- On the Menu
Saint Julian Press
90 Pages; Print, $18.00
Taking issue with Shelley’s often-quoted declaration, J.V. Cunningham noted that not only are poets not the unacknowledged legislators of the world, but that this is also a good thing. It is unclear whether Cunningham was expressing reservations about the character of Shelley and other poets and/or about the best use of what we have come to call their “skill set.” We can provide our own explanations, though. If poetry makes nothing happen, as Auden claimed, that nothing might prove far preferable to the catastrophic somethings brought about by legislators and others in power. Alternatively, poets as unacknowledged legislators of the world’s normative outlines, if not the minutiae of budgets and penal codes, might make an even bigger hash of things than those who officially run the show. Virtually no contemporary Western woman or person of common birth would want to live in a world of Homeric sensibilities, and relatively few would slouch back to the casual racism of Wallace Stevens’s most unfortunate moments in verse and speech.
There exists at least one other distinct possibility. Assuming legislators and other men in power (and they are mostly men) spend their time less in articulating common visions than advancing one or another flavor of instrumental rationality in terms such as “growing the economy”—an assumption this one-time legislative intern gladly makes—poets have a wide field of operation. And an important one. “Without vision the people perish” is not just a particularly lofty and quotable line of Scripture. John Stuart Mill in part recovered from an early-life breakdown resulting from his father’s imposition of rigorous studies and emphasis on utilitarian ethics by immersing himself in poetry. He particularly credited Wordsworth, whose Romantic panentheism helped to suture the wounds of excessive analysis.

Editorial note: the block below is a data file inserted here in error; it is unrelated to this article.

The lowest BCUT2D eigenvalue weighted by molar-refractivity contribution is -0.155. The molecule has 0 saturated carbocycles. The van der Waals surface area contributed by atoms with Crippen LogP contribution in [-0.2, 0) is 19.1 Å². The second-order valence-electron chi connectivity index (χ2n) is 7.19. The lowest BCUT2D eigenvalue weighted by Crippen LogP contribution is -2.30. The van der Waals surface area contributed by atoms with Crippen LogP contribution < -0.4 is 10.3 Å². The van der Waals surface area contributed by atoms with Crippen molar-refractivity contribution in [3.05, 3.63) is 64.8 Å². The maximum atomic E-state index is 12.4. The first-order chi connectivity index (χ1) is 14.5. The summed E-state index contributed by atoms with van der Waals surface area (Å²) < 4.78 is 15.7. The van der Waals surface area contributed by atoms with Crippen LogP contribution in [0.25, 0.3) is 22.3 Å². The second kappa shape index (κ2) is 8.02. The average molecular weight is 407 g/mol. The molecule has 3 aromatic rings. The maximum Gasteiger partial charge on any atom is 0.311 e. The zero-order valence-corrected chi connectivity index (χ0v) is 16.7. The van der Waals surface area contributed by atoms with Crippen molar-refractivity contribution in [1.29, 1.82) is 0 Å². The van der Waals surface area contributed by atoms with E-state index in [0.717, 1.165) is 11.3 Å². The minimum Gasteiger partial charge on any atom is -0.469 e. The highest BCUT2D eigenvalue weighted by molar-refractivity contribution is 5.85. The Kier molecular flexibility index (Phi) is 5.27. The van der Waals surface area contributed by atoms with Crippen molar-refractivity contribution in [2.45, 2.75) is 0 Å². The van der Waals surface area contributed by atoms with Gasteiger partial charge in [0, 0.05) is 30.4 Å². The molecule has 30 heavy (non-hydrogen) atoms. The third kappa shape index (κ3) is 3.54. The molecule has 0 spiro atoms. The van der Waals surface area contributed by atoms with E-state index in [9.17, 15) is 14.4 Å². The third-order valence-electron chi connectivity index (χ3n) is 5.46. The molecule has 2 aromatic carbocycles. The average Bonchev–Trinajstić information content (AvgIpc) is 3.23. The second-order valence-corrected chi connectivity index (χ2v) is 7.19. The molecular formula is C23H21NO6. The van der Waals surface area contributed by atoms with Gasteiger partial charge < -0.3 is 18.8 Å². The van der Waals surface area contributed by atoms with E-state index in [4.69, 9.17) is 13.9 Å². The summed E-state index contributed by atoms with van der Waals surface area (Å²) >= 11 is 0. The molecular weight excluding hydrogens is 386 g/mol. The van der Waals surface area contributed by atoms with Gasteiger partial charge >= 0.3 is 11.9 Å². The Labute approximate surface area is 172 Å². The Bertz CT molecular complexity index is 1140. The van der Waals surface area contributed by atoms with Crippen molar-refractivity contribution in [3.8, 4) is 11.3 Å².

This lesson has not spread fast enough to keep up with culture and technology. In a time of Internet attention spans, when values that do not fit on a spreadsheet can be discounted altogether, many of us are John Stuart Mill. Alienated by instrumental rationality from the natural and social worlds, not to mention much of our own psyches, we stand in need of an integration of experience that has been called holistic or spiritual. It is no accident that, in recent years, Rumi has been America’s best-selling non-Jewel poet.
This lengthy preamble, and its aggravated assaults on a couple of straw men, is an attempt to explain the necessity of the work undertaken in Melissa Studdard’s first collection, I Ate the Cosmos for Breakfast. As the title suggests, her spiritual effort involves immanence rather than transcendence, as when Saint Teresa of Avila wrote, “God is also present in the cooking pots.” The collection’s title poem correspondingly finds an underlying unity of reality and the presence of multiple dimensions in a seemingly ordinary breakfast:
It looked like a pancake,but it was creation flattened out—the fist of God on a head of wheat,
I ate the time it took that chickento bear and lay her eggand the energy a cow takesto lactate a cup of milk.
While the poem’s epigraph cites Vietnamese Zen Buddhist teacher Thich Nhat Hanh, Studdard implicitly takes a side in the choice set forth by Einstein, to live as if nothing is a miracle, or everything is.
Her emphasis on the miraculous immanent is made explicit in the collection’s cleverly placed first poem, “Creation Myth,” which portrays the origin of things as the original virgin birth:
So there God lay, with her legs splayed,birthing this screaming world
From her red velvet cleft, her thighsCut holy with love.
Those things include “pebbles and boulders, / and patches of sky,” as well as “stars that glistened like puppies, / purring galaxies.” Unlike the lists undertaken by many poets, Studdard’s enumeration varies its items in both syntax and length of description so that the effect is one of surprise rather than monotony.
Studdard’s skill and her emphasis...